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ELSEVIER AUTHOR PROOF 2.05 a0005 Nanofiltration Operations in Nonaqueous Systems L G Peeva, S Malladi, and A G Livingston, Imperial College London, London, UK ª 2010 Elsevier B.V. All rights reserved. 2.05.1 Introduction 1 2.05.2 Membranes for Separations in OSs 2 2.05.2.1 Polymeric Membranes 2 2.05.2.1.1 Integrally skinned asymmetric polymeric membranes 2 2.05.2.1.2 TFC membranes 3 2.05.2.1.3 Postformation treatment 3 2.05.2.1.4 Commercially available polymeric membranes 3 2.05.2.2 Ceramic OSN Membranes 5 2.05.2.2.1 Commercial ceramic membranes 7 2.05.3 Membrane Characterization 8 2.05.3.1 MWCO and Flux 8 2.05.3.2 Swelling 8 2.05.3.3 SEM and Atomic Force Microscopy 9 2.05.3.4 Pore-Size Measurement 12 2.05.3.5 Positron Annihilation Lifetime Spectroscopy, X-Ray Photoelectron Spectroscopy, Contact Angle, Surface Charge, and Surface Tension 12 2.05.4 Applications of Separation in OSs 13 2.05.4.1 Fine Chemical and Pharmaceutical Synthesis 13 2.05.4.2 Food and Beverage 15 2.05.4.3 Refining 17 2.05.5 Conclusions 19 References 19 s0005 2.05.1 Introduction p0005 Membrane-based separation processes, such as gas separation, reverse osmosis (RO), nanofiltration (NF), ultrafiltration (UF), microfiltration (MF), elec- trodialysis (ED), and pervaporation (PV), have been developed for various applications [1]. NF, which is intermediate between RO and UF, is a pressure- driven process used for removing solutes, such as divalent ions, sugars, dyes, and organic matter, which have molecular weight (MW) in the range of 200–1000 g mol 1 , from aqueous feed streams [1]. A recent innovation is the extension of pressure- driven membrane NS processes to organic solvents (OSs). This emerging technology is referred to as organic solvent nanofiltration (OSN), or alterna- tively as solvent-resistant nanofiltration (SRNF) [2]. Aqueous NF, in many cases, involves separation between charged solutes and other compounds in an aqueous phase, whereas, by contrast, OSN is used for separations between molecules in organic–organic systems. Another membrane-based process widely used with OSs is PV where separation occurs by differential permeation of liquids through a membrane, with transport of liquids through the membrane effected by maintaining a vapor pressure gradient across the membrane [3]. Membrane-based separations, in general, use significantly less energy than thermal processes, such as distillation, and this is of particular interest given the current high energy prices. This chapter focuses on describing the state of the art in OSN. p0010 Sourirajan [4] reported the first application of membranes to nonaqueous systems in 1964 for the separation of hydrocarbon solvents using a cellulose acetate membrane. Later, Sourirajan and co-workers [5–7] used membranes to separate OS mixtures and organic and inorganic solutes using cellulose acetate membranes. From 1980 onward, major oil companies, such as Exxon [8–11] and Shell [12, 13], and chemical companies, such as Imperial Chemical Industries (ICI) AU3 and Union Carbide [14], began to file patents on the use of polymeric membranes to separate molecules present in organic solutions. The applications include MESE 00036 1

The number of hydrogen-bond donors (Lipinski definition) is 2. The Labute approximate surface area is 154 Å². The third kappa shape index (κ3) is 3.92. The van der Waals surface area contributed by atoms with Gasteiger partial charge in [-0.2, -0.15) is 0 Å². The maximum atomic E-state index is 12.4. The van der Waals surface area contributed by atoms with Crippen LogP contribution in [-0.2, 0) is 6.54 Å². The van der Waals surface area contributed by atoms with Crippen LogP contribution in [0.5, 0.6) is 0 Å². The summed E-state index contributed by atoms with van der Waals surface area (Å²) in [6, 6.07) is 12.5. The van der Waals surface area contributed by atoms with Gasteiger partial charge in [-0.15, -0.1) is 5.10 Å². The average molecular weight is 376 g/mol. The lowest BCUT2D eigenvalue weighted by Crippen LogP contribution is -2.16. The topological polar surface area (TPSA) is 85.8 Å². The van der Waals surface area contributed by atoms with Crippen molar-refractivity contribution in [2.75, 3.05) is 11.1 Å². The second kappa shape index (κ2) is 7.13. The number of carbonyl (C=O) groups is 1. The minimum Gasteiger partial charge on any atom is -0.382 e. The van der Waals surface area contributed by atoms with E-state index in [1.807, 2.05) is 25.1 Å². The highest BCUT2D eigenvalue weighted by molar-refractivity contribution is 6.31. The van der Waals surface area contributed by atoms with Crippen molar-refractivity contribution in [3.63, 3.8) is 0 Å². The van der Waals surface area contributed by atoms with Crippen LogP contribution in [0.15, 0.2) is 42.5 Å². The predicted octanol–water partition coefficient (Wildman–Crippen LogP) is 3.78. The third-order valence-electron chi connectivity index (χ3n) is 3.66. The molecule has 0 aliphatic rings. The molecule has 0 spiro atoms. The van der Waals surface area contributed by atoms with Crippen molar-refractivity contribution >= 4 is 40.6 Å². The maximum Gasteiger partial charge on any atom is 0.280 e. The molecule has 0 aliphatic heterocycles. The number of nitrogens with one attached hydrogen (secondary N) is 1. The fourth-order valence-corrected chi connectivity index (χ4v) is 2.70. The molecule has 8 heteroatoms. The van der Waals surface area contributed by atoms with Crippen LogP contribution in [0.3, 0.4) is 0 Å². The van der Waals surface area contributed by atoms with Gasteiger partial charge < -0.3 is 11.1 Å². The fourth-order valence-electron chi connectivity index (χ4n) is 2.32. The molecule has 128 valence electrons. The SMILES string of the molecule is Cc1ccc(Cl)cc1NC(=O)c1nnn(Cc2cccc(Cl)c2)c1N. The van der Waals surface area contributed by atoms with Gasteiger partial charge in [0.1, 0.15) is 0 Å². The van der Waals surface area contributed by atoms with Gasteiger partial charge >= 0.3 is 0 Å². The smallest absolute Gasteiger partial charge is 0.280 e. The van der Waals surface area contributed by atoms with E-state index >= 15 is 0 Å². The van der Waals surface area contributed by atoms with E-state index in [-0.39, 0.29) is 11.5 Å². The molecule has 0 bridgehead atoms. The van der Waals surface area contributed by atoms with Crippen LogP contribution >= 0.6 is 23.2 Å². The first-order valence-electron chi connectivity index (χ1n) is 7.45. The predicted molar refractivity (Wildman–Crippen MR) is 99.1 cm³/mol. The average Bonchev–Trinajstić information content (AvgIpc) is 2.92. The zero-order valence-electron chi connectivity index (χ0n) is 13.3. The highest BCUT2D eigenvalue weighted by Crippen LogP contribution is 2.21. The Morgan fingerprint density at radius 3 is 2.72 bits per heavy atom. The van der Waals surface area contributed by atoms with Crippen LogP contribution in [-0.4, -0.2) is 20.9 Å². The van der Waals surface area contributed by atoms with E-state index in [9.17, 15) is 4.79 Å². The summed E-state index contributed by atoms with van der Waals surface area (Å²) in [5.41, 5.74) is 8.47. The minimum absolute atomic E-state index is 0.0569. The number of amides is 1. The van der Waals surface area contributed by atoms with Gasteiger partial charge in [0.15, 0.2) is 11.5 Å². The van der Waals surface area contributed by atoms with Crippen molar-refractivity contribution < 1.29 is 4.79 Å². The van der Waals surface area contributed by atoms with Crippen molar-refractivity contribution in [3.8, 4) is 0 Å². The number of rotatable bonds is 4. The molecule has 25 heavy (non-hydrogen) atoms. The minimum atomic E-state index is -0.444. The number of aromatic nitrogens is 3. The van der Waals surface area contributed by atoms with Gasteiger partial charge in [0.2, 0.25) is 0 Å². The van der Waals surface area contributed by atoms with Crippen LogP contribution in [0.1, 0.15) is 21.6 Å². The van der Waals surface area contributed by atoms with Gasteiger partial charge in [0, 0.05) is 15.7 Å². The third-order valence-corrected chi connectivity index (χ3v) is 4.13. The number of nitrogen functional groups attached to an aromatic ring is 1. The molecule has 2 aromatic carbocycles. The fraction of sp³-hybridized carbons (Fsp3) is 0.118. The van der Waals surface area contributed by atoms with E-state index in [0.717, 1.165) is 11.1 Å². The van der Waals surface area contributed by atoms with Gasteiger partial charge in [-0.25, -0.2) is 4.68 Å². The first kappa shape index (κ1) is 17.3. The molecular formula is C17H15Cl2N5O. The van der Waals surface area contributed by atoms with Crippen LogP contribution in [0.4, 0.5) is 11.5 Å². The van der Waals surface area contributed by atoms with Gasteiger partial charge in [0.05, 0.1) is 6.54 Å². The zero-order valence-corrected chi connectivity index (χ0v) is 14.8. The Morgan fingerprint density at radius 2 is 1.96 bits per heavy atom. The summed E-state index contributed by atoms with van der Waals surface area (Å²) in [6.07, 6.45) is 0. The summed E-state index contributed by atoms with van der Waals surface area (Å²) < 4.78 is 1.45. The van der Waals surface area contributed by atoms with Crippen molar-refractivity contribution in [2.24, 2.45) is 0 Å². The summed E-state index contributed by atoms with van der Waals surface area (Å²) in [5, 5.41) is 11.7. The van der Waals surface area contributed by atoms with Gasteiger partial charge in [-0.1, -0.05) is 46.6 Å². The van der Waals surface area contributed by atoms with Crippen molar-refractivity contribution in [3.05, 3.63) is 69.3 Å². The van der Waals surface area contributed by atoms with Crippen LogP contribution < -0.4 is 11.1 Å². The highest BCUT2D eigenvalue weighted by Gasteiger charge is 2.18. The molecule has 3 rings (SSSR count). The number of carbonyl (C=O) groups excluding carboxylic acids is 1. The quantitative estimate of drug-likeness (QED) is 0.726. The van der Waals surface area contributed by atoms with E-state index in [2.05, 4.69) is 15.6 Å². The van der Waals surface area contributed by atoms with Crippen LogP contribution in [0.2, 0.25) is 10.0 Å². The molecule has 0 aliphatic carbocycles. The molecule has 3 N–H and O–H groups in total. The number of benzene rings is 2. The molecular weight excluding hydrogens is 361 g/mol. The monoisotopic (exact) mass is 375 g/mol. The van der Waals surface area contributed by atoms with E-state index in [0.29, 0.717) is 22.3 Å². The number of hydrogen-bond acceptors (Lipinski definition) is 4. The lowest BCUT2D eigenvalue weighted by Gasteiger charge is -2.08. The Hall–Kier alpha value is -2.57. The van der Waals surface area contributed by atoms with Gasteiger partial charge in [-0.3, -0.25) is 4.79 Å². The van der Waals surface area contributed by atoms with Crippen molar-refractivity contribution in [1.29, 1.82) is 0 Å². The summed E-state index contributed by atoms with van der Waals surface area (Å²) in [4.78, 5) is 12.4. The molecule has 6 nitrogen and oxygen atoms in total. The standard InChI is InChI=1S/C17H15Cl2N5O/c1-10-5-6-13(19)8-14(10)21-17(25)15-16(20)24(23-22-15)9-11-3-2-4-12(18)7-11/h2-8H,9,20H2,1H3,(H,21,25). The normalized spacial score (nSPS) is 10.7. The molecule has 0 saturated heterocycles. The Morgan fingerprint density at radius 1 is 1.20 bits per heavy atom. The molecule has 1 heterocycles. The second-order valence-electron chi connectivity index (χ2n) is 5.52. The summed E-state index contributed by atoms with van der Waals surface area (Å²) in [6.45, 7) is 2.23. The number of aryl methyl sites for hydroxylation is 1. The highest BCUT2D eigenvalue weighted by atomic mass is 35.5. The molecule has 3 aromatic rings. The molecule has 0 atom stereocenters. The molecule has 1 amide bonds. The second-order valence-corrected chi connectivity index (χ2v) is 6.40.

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    2.05a0005 Nanofiltration Operations in Nonaqueous SystemsL G Peeva, S Malladi, and A G Livingston, Imperial College London, London, UK

    2010 Elsevier B.V. All rights reserved.

    2.05.1 Introduction 1

    2.05.2 Membranes for Separations in OSs 2

    2.05.2.1 Polymeric Membranes 2

    2.05.2.1.1 Integrally skinned asymmetric polymeric membranes 2

    2.05.2.1.2 TFC membranes 3

    2.05.2.1.3 Postformation treatment 3